Monday, 31 May 2010
A rainy Thursday in May, so much for springtime in Paris
In Charles Stross' The Merchant Princes series of books the characters are divided into clans and because these books combine science fiction, alternative reality and general all-round nuttiness the device these characters employ to move from one world to another, known as world-walking, seems entirely plausible. They stare at a design called a clan knot and before you know it they disappear through a portal and end up in who knows where.
I was reminded of this knotwork device last week as we were about to board Eurostar. We'd printed out our tickets at home and had to hold our own knotwork (otherwise known as a bar code) against a reader before we could pass through our own portal called security and passport control. Our train was on time, comfortable and included genial neighbours and was over before we knew it. Honestly, it takes longer for us to get to Newcastle than it does to Paris and in that sense Paris does not feel as though it is in another country.
Earlier this year I'd enjoyed reading Marta Szabo's account of her recent trip to Paris which you'll find here and it is a fascinating read as it was her first trip to the city. This was definitely not my first visit - and I'm beginning to feel as though it could become a second home - in that it has that comfortable old pair of slippers feel. We were staying with friends from Canada who every year for the last four years have rented the same small apartment in the Latin Quarter and they generously lend us the sofa bed. Whenever we see them, either in the UK or France, we always pick up where we left off. I hadn't seen them for two years but it might as well have been two weeks ago - there's always plenty to talk about.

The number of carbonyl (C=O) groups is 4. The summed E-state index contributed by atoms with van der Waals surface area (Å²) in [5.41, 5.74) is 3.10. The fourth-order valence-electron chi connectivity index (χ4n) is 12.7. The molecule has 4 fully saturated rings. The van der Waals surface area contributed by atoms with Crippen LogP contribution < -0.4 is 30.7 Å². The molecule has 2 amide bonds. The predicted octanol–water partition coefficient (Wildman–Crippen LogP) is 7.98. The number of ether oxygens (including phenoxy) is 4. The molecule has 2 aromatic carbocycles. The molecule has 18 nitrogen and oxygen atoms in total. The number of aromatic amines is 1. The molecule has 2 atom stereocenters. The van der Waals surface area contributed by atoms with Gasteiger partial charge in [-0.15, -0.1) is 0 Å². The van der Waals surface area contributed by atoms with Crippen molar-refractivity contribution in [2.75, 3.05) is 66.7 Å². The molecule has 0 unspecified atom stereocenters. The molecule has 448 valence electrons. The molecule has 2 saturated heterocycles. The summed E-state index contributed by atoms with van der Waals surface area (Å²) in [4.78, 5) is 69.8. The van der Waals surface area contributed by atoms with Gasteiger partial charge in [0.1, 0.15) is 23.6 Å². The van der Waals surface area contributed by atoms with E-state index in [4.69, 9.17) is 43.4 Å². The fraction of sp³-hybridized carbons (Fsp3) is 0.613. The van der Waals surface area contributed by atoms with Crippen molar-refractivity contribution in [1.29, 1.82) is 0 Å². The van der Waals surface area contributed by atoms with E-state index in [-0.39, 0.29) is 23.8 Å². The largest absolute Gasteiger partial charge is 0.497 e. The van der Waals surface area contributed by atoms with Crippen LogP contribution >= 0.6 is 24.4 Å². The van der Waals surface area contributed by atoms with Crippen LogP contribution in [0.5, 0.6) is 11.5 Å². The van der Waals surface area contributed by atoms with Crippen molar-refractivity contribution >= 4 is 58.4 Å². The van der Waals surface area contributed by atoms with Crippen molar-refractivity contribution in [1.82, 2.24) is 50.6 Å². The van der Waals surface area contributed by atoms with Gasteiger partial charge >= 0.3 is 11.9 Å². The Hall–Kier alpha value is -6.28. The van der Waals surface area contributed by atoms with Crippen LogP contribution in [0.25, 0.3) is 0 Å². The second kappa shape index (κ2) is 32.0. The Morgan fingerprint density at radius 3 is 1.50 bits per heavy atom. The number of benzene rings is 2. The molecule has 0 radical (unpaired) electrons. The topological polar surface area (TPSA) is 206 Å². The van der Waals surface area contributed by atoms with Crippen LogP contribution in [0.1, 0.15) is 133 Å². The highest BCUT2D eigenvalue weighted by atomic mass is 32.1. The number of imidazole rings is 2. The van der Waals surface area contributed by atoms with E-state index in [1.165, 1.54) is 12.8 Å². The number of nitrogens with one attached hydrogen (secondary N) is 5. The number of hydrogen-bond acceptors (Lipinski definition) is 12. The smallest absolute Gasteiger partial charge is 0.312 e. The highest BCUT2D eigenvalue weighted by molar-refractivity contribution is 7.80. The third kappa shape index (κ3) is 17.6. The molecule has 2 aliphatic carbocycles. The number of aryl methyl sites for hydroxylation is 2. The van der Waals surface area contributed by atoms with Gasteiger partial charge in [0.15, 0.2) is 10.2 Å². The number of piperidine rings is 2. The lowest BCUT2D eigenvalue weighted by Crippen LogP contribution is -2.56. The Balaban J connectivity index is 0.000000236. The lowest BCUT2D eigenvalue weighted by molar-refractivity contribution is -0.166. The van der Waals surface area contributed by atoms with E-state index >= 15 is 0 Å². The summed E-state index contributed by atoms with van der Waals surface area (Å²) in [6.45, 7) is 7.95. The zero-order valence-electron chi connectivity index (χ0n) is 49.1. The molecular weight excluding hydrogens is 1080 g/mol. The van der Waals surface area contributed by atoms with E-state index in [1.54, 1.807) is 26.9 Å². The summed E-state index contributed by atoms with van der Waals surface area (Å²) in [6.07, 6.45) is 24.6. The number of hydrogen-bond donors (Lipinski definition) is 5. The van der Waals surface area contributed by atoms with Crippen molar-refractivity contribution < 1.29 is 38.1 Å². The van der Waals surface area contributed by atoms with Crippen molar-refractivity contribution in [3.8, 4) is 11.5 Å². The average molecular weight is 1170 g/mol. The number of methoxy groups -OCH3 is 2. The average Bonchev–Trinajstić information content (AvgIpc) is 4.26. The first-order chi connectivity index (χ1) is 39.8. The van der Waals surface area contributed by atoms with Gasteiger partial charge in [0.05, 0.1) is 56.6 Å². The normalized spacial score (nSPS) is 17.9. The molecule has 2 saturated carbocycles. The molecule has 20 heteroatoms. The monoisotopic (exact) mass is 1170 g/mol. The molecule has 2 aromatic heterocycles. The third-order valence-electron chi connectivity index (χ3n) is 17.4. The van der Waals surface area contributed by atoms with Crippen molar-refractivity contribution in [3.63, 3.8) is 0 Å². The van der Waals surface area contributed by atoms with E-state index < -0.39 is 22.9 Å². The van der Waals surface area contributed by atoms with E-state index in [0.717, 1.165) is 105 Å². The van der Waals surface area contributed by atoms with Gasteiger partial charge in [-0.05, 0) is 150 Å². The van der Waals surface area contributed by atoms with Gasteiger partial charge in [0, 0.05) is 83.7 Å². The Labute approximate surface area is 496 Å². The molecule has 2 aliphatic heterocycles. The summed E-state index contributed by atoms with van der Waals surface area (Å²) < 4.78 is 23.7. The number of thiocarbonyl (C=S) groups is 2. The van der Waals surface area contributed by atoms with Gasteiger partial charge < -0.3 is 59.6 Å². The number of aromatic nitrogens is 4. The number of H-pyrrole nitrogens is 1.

We always buy a two-day museum pass and belt around the city on foot wearing ourselves out and now I am back home in London I'm recuperating by writing this while camped out on the sofa. One place I have never been is the Conciergerie. It began life as a palace and ended up as a prison that had the reputation for being one of the toughest. It held many people the State regarded as dispensable during the French Revolution including the Queen, Marie-Antionette and Charlotte Corday who murdered Marat in his bath. Most prisoners were there for only a short time before being sentenced and dispatched but Charlotte Corday was there long enough, and was presumably wealthy enough, to have her portrait painted before she waved farewell. Perhaps it took her mind off thoughts of the guillotine.
Only the lower part of the medieval halls exists now and it is a large space with vaulted ceilings built in a warm coloured brick. It is uncluttered by monuments and you can simply sit in it and soak up the atmosphere which is calm and peaceful, nothing like a prison but oddly more like large church.
Anyway, bye for now and more of our trip another day.